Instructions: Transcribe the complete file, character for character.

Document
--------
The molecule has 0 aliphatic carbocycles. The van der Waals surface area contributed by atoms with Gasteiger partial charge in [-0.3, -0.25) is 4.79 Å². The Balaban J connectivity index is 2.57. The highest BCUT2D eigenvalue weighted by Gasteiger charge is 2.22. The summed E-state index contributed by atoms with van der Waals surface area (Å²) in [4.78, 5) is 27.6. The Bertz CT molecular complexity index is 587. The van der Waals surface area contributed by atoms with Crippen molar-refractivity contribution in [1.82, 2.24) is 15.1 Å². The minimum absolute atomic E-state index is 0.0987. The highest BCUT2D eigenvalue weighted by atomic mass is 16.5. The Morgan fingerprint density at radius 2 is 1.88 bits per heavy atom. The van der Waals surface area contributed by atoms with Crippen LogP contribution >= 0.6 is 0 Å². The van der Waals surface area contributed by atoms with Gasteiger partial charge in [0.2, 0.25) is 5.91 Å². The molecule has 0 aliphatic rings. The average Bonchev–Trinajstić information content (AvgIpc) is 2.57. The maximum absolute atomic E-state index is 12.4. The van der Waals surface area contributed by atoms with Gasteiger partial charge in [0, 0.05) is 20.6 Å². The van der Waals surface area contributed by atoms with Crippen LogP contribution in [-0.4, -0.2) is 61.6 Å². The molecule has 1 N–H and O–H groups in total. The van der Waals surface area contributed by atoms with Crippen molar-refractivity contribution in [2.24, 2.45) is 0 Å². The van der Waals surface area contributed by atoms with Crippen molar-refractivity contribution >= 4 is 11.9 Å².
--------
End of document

The molecule has 0 aliphatic carbocycles. The van der Waals surface area contributed by atoms with Gasteiger partial charge in [-0.3, -0.25) is 4.79 Å². The Balaban J connectivity index is 2.57. The highest BCUT2D eigenvalue weighted by Gasteiger charge is 2.22. The summed E-state index contributed by atoms with van der Waals surface area (Å²) in [4.78, 5) is 27.6. The Bertz CT molecular complexity index is 587. The van der Waals surface area contributed by atoms with Crippen molar-refractivity contribution in [1.82, 2.24) is 15.1 Å². The minimum absolute atomic E-state index is 0.0987. The highest BCUT2D eigenvalue weighted by atomic mass is 16.5. The Morgan fingerprint density at radius 2 is 1.88 bits per heavy atom. The van der Waals surface area contributed by atoms with Crippen LogP contribution >= 0.6 is 0 Å². The van der Waals surface area contributed by atoms with Gasteiger partial charge in [0.2, 0.25) is 5.91 Å². The molecule has 0 aliphatic rings. The average Bonchev–Trinajstić information content (AvgIpc) is 2.57. The maximum absolute atomic E-state index is 12.4. The van der Waals surface area contributed by atoms with Gasteiger partial charge in [0, 0.05) is 20.6 Å². The van der Waals surface area contributed by atoms with Crippen LogP contribution in [-0.4, -0.2) is 61.6 Å². The molecule has 1 N–H and O–H groups in total. The van der Waals surface area contributed by atoms with Crippen molar-refractivity contribution in [2.24, 2.45) is 0 Å². The van der Waals surface area contributed by atoms with Crippen molar-refractivity contribution >= 4 is 11.9 Å².